A MEMORABLE PLACE
A mission on the Riviera
By James H. Bready
You can have a guidebook, speak the language, know the very street number and still be baffled. Abroad, the best help may be a friendly local stranger.
Last year, my wife, Mary, and I went to Menton, on the French Riviera. Royalty used to winter there. Now Menton draws summer vacationers, too. My quest was to trace an uncle and aunt, George and Fedora Bready, a New York architect and a concert recitalist. On retirement in the mid-1920s, they had joined the international colony -- the Romanov generals, British barristers, Belgian gentry and others who had congregated there for reasons of health or politics. My uncle died in 1933, my aunt in 1934.
Burial space on that narrow strip of Alpine shoreline is at a premium. My father's relatives spoke of a system of seven-year grave leases, after which bodies would be transferred to anonymity in a potter's field. But might not the Bready house still be standing? On old mail, the return address was 21, rue du Fossan. So there I stood, at the stretch between Nos. 15 and 23--- a cliff where no house had ever been.
Then help arrived, in the form of passer-by Cathy Caia, who was happy to be of assistance. Knocking on nearby doors, she learned that Fossan had been renumbered. A half-mile away, with an old photo in my hand as confirmation, I beheld Uncle George's house, looking splendid. It was closed, the current owners reportedly on vacation. I photographed the exterior.
Caia next steered us to Trabuquet, Menton's modern cemetery, high above the Mediterranean. We walked past her father's grave to where the international colony is entombed. No sign explains this striking row-atop-row of square, same-size, white slabs -- these 150 or so foreigners who lived and died in Menton between the two world wars.
But there, at last, were the two Americans I sought. Caia explained the small code letters on the white stones: For the Breadys, a 100-year lease. Here and there a slab was blank, the original coffin having been removed; either the descendants were unknown or they failed to renew the lease.
Earlier, in New York, on West 42nd Street, I had had a look at the 24- story, 1912 Candler Building, designed by Willauer, Shape and Bready. The entire block, both sides of the street, is being torn down as part of a massive renovation project -- except Uncle George's proudest work, the Candler Building.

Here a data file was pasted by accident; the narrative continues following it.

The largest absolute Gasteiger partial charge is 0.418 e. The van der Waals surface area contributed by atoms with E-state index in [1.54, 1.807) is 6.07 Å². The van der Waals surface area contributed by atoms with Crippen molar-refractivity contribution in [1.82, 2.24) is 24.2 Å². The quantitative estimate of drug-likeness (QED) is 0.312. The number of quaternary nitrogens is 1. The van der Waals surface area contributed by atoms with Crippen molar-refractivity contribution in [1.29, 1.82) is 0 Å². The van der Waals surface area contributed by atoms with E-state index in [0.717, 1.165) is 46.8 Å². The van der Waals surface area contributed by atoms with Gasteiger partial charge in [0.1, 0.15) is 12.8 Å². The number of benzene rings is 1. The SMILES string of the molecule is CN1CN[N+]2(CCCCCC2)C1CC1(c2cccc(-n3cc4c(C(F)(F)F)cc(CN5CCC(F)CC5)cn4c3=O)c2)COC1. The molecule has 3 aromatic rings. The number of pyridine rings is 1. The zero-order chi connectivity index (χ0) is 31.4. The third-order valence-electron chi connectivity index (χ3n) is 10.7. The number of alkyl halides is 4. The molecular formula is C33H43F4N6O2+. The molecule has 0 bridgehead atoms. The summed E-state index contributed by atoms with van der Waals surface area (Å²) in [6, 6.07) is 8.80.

Now if some later generation will just have the francs to pay for continued grave rent, come 2033.
James H. Bready lives in Baltimore.
MY BEST SHOT
Virgin Islands magic
By John Ciesielski, Manchester
Even after a half-dozen visits to St. John in the U.S. Virgin Islands, its magic never seems to fade. When you step onto its white-sand beaches and splash in its crystal waters, you get the feeling that time has some-how overlooked this place -- that development and commercialization have graciously sidestepped the island and left it uncomplicated.
Barbara A. Kitt, Pikesville
"Turning 60 was a wonderful experience for me last year. My sister and her husband treated me to a trip to Tuscany, Italy, where we stayed on a working olive and wine grove farm. I was fascinated with the golden hue of the old stucco homes. I saw the statues in Florence that I had marveled at in art books. The people were friendly and all seemed to know -- and wanted to share -- the history of their country."
Saratoga Springs, N.Y.
Lenora Gentry, Perry Hall
"This past summer we went to Saratoga Springs. The racetrack there is the oldest in the United States. What a great place to have fun with your family or just enjoy the area. The track and grand-stands are in excellent shape, along with the grounds, which are well groomed with plenty of shade trees."
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